Not another reform of local government? Well, possibly, but not this time of powers and boundaries: the McIntosh Commission which reported this week looked at how councillors are elected and go about their job. The reputation of local government and, because of the new Parliament its very future, depend on the recommendations being speedily implemented.
The voting system has to be reformed to prevent one party winning a huge majority on a minority vote. Notoriously, 96 per cent of Glasgow's seats are Labour, although the party won only half of the votes last month. Unchallenged domination by one party breeds complacency and, at worst, corruption.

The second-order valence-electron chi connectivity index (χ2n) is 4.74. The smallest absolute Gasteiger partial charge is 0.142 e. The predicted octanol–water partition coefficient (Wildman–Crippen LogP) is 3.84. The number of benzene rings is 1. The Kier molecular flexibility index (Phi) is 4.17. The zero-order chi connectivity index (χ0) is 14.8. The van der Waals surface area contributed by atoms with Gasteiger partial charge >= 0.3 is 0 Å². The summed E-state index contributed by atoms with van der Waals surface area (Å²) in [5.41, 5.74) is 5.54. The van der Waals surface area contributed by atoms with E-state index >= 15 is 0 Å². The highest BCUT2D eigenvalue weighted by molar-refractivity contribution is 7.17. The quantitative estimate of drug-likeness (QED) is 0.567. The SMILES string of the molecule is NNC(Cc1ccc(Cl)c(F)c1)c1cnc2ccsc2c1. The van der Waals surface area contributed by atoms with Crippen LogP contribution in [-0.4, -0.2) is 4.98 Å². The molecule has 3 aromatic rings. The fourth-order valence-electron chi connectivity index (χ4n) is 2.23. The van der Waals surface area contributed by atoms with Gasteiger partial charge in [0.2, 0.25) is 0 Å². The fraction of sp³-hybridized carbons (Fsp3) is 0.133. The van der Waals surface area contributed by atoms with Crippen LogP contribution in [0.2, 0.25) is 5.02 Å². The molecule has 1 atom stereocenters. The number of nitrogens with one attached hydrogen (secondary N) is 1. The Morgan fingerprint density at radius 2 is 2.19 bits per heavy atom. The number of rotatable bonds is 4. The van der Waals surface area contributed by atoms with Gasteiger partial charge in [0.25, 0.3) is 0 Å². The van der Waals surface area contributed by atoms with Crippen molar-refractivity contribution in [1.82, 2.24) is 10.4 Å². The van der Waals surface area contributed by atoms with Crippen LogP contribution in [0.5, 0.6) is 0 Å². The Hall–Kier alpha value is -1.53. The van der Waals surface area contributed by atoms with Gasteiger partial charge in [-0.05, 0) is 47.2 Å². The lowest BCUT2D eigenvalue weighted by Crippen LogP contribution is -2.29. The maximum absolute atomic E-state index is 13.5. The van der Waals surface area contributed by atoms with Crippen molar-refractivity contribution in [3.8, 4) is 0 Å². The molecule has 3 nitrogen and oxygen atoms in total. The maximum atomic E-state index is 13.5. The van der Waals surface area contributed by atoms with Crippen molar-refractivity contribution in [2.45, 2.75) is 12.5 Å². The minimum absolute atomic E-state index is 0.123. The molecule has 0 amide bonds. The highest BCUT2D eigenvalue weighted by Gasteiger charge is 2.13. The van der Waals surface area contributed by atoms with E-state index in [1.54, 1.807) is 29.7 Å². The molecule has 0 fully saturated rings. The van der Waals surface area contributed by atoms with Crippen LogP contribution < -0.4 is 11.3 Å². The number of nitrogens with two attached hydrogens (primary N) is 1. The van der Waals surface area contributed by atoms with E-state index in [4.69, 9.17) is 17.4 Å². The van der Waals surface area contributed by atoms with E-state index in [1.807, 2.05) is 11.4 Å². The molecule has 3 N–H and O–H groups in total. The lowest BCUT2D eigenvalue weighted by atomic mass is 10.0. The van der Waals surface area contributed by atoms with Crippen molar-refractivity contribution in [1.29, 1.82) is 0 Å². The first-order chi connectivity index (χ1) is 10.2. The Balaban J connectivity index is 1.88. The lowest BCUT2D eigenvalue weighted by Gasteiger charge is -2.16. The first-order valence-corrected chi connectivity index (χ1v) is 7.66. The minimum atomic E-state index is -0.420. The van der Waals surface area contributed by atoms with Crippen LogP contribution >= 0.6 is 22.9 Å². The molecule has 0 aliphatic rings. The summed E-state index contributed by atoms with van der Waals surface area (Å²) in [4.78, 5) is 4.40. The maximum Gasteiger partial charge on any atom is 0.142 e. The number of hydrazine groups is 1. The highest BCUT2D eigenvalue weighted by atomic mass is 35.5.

Some councils' reputation for sleaze tarnishes the concept of local democracy. Labour must seize the opportunity to introduce proportional representation even although it will end the careers of some councillors.
Clearer lines of decision-making and a less bureaucratic committee structure are also part of the McIntosh package. Education committees still spend too much time on routine business and too little on strategic matters. Practice was supposed to change when the single-tier authorities were set up, but old ways prevail. Since education is the policy area most likely to be annexed by central government, councils must show they deserve continuing trust. Otherwise MSPs will think that the McIntosh principle of subsidiarity stops at Holyrood.